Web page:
…….When the lazy rabbit opened his eyes, he saw the turtle was way ahead. Before he could even begin, the persistent turtle had passed by the stick.
…….“Three cheers for the turtle!” all of the animals victoriously shouted.
…….“This isn’t fair!” cried the noisy rabbit. “I’m the fastest! I should have won!”
…….“Should have, would have, and could have never win the race,” said the turtle quietly. “Turtles hurry slowly. I won because I never stopped.”
2. Students read silently. They do it as quickly as they can, not using dictionaries, but understanding as much as possible by looking at the words they know and trying to understand what is happening through context. After a while, as they read, students may talk with each other about words they see, sharing answers and asking questions.
3. The teacher reads the story out loud. As the teacher reads, the students pay attention to words they don’t know or want to know better.
4. Students take turns reading the story out loud.
5. The teacher hangs up a newsprint and creates a simple chart, writing the words
nouns adjectives verbs adverbs prepositions conjunctions
across the top of the paper.
6. The students talk to each other in groups. Every student must get up and add words to the newsprint chart until there are no words left from the story. Except for articles and pronouns every word in the story should be on the list.
With the teacher as a guide, students make sure that all parts of speech are in their correct columns.
1. Fill in the blanks. The teacher creates Fill-in-the Blank sentences using the spelling words. Students work alone filling in the blanks, and when all have finished, they can check with each other to decide what is correct. It is also fine to do this exercise in groups of three or four helping each other find the words. The teacher goes over the sentences with the class making sure all have the right words in the right places.
Fill In the Blanks
1. It was so sunny we needed ____________________ umbrellas.
2. I couldn’t find the money. It had ___________________.
3. Brushing my teeth is something I do __________________ day.
4. It is easy to __________________ a baby in a race.
5. The movie was so funny we all had to __________________.
6. __________________ speaks louder than words.
7. We waited for an hour, but she didn’t _____________________ .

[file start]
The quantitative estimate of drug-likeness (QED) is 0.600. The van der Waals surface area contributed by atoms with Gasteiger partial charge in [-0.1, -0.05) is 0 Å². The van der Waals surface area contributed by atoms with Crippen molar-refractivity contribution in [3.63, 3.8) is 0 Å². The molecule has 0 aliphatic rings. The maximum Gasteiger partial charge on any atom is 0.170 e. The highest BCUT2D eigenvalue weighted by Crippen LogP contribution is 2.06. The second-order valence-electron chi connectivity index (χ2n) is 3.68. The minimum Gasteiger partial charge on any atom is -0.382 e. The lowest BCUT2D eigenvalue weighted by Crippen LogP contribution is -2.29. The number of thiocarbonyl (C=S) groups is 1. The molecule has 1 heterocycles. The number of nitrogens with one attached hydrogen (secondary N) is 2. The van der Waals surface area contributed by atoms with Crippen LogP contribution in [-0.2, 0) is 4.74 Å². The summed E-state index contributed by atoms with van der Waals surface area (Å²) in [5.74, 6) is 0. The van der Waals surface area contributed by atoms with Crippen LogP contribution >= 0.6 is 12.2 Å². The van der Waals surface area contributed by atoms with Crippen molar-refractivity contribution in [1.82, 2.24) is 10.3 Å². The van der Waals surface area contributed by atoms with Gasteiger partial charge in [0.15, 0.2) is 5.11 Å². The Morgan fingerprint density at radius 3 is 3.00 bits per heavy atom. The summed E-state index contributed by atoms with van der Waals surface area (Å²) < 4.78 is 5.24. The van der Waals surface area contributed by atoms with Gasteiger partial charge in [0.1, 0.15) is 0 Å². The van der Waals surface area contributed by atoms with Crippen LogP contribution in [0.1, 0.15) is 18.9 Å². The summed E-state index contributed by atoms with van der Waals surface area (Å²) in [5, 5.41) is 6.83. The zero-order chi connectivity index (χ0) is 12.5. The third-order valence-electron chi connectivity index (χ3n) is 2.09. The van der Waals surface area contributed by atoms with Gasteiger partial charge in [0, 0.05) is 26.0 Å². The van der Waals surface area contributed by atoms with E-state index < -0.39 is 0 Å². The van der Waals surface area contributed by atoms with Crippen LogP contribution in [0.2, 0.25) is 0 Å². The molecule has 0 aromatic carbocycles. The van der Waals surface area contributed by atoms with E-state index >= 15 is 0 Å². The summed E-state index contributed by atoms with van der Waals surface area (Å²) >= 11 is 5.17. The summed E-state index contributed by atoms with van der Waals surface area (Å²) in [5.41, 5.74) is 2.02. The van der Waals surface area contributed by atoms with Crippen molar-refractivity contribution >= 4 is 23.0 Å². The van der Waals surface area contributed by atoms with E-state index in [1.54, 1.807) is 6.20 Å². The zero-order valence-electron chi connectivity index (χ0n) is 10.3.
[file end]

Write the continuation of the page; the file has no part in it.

8. Did a rabbit and a turtle really have a _______________ ? Did the happy animals really shout _______________________ ?
9. You can save money if you’re _____________________________.
10. My father couldn’t hear so we had to speak ______________________.
11. Their ___________________ in life is to be happy and healthy.
12. The apples are ripe so there are many to __________________ .
13. The ______________________ is a mammal and the __________________ is a reptile.
14. The airplane I’m on will ____________________________ in Newark.
15. ___________________ it was hot, she didn’t turn on the air conditioner.
16. When you speak in front of a __________________, it’s important to feel ________________________.
17. We could ___________________ the parade __________________ the window.
18. Why do children like to ________________________ on one leg?
19. Because he lost an eye, he wore a __________________ .
20. You have to _________________ if you want to go. I __________________ on going
21. The bird flew _______________________ to the ______________________.
22. People who can’t write often leave their _______________________ on a legal document.
23. ________________________ people have a hard time succeeding?
Fill in the blanks using these words:
Every Outrun Hop Laugh Action
Pick Rabbit Turtle Land Although
Patch Branch Intend Decide Quickly
Persistent Victoriously Shady Mark
Confident Through Loudly Watch Vanish
Race Crowd Lazy Show up Aim
2. Spelling review. The teacher reads the words one more time and the students spell them again. How much better do they spell the second time around?
3. Writing a different story with the same words. In groups, students write brand new stories that have nothing to do with rabbits and turtles. The students write their stories on newsprint, and later, correct any mistakes, with the teacher as guide, using correction marks.